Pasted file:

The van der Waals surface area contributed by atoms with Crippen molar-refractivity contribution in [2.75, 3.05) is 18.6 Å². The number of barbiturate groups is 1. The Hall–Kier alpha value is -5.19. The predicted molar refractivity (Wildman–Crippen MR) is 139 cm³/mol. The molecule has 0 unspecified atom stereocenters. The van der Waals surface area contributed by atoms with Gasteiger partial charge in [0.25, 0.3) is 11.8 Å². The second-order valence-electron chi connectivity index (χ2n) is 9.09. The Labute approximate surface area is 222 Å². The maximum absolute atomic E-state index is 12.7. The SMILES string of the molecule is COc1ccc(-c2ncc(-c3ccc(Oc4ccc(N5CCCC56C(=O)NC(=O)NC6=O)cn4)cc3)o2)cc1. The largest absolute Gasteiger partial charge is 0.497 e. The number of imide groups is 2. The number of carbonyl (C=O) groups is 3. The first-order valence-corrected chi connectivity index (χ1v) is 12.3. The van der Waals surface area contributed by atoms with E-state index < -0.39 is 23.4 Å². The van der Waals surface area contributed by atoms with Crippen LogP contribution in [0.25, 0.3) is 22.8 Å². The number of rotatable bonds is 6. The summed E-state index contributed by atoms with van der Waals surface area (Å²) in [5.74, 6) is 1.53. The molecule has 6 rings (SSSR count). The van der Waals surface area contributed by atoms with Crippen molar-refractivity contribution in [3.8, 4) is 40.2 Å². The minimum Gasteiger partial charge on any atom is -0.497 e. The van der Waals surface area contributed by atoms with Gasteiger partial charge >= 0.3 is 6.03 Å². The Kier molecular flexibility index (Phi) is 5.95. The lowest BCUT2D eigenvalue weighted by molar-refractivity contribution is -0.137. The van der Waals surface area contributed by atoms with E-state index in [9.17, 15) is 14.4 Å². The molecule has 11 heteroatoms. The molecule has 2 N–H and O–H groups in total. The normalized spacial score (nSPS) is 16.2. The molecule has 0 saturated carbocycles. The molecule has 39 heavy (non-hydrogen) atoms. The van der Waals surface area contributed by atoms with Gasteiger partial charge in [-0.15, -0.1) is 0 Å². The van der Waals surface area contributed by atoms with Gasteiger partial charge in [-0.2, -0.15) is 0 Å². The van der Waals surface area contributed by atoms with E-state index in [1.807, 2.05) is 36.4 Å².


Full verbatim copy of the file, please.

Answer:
The van der Waals surface area contributed by atoms with Crippen molar-refractivity contribution in [2.75, 3.05) is 18.6 Å². The number of barbiturate groups is 1. The Hall–Kier alpha value is -5.19. The predicted molar refractivity (Wildman–Crippen MR) is 139 cm³/mol. The molecule has 0 unspecified atom stereocenters. The van der Waals surface area contributed by atoms with Gasteiger partial charge in [0.25, 0.3) is 11.8 Å². The second-order valence-electron chi connectivity index (χ2n) is 9.09. The Labute approximate surface area is 222 Å². The maximum absolute atomic E-state index is 12.7. The SMILES string of the molecule is COc1ccc(-c2ncc(-c3ccc(Oc4ccc(N5CCCC56C(=O)NC(=O)NC6=O)cn4)cc3)o2)cc1. The largest absolute Gasteiger partial charge is 0.497 e. The number of imide groups is 2. The number of carbonyl (C=O) groups is 3. The first-order valence-corrected chi connectivity index (χ1v) is 12.3. The van der Waals surface area contributed by atoms with E-state index < -0.39 is 23.4 Å². The van der Waals surface area contributed by atoms with Crippen LogP contribution in [0.25, 0.3) is 22.8 Å². The number of rotatable bonds is 6. The summed E-state index contributed by atoms with van der Waals surface area (Å²) in [5.74, 6) is 1.53. The molecule has 6 rings (SSSR count). The van der Waals surface area contributed by atoms with Crippen molar-refractivity contribution in [3.8, 4) is 40.2 Å². The minimum Gasteiger partial charge on any atom is -0.497 e. The van der Waals surface area contributed by atoms with Gasteiger partial charge >= 0.3 is 6.03 Å². The Kier molecular flexibility index (Phi) is 5.95. The lowest BCUT2D eigenvalue weighted by molar-refractivity contribution is -0.137. The van der Waals surface area contributed by atoms with E-state index in [9.17, 15) is 14.4 Å². The molecule has 11 heteroatoms. The molecule has 2 N–H and O–H groups in total. The normalized spacial score (nSPS) is 16.2. The molecule has 0 saturated carbocycles. The molecule has 39 heavy (non-hydrogen) atoms. The van der Waals surface area contributed by atoms with Gasteiger partial charge in [-0.15, -0.1) is 0 Å². The van der Waals surface area contributed by atoms with Gasteiger partial charge in [-0.2, -0.15) is 0 Å². The van der Waals surface area contributed by atoms with E-state index in [1.807, 2.05) is 36.4 Å².